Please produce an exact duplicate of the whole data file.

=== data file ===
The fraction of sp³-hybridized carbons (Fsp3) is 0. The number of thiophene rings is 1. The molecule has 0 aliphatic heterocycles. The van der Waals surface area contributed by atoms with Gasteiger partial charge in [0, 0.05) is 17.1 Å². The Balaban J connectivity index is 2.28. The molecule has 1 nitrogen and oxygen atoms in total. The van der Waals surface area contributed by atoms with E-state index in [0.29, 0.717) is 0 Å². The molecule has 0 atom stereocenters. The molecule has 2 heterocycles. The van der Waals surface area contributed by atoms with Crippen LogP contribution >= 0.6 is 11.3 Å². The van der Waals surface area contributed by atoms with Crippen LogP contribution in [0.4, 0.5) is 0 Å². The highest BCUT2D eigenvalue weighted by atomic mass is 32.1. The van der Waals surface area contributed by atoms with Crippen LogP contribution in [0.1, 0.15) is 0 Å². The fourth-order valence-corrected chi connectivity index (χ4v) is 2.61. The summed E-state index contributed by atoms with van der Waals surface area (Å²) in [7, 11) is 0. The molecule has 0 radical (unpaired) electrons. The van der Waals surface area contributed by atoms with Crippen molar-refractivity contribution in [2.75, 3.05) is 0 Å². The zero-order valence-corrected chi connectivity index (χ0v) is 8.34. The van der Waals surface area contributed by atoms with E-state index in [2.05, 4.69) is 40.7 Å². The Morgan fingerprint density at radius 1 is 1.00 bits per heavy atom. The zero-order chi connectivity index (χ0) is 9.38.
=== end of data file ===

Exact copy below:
The fraction of sp³-hybridized carbons (Fsp3) is 0. The number of thiophene rings is 1. The molecule has 0 aliphatic heterocycles. The van der Waals surface area contributed by atoms with Gasteiger partial charge in [0, 0.05) is 17.1 Å². The Balaban J connectivity index is 2.28. The molecule has 1 nitrogen and oxygen atoms in total. The van der Waals surface area contributed by atoms with E-state index in [0.29, 0.717) is 0 Å². The molecule has 0 atom stereocenters. The molecule has 2 heterocycles. The van der Waals surface area contributed by atoms with Crippen LogP contribution >= 0.6 is 11.3 Å². The van der Waals surface area contributed by atoms with Crippen LogP contribution in [0.4, 0.5) is 0 Å². The highest BCUT2D eigenvalue weighted by atomic mass is 32.1. The van der Waals surface area contributed by atoms with Crippen LogP contribution in [0.1, 0.15) is 0 Å². The fourth-order valence-corrected chi connectivity index (χ4v) is 2.61. The summed E-state index contributed by atoms with van der Waals surface area (Å²) in [7, 11) is 0. The molecule has 0 radical (unpaired) electrons. The van der Waals surface area contributed by atoms with Crippen molar-refractivity contribution in [2.75, 3.05) is 0 Å². The zero-order valence-corrected chi connectivity index (χ0v) is 8.34. The van der Waals surface area contributed by atoms with E-state index in [2.05, 4.69) is 40.7 Å². The Morgan fingerprint density at radius 1 is 1.00 bits per heavy atom. The zero-order chi connectivity index (χ0) is 9.38.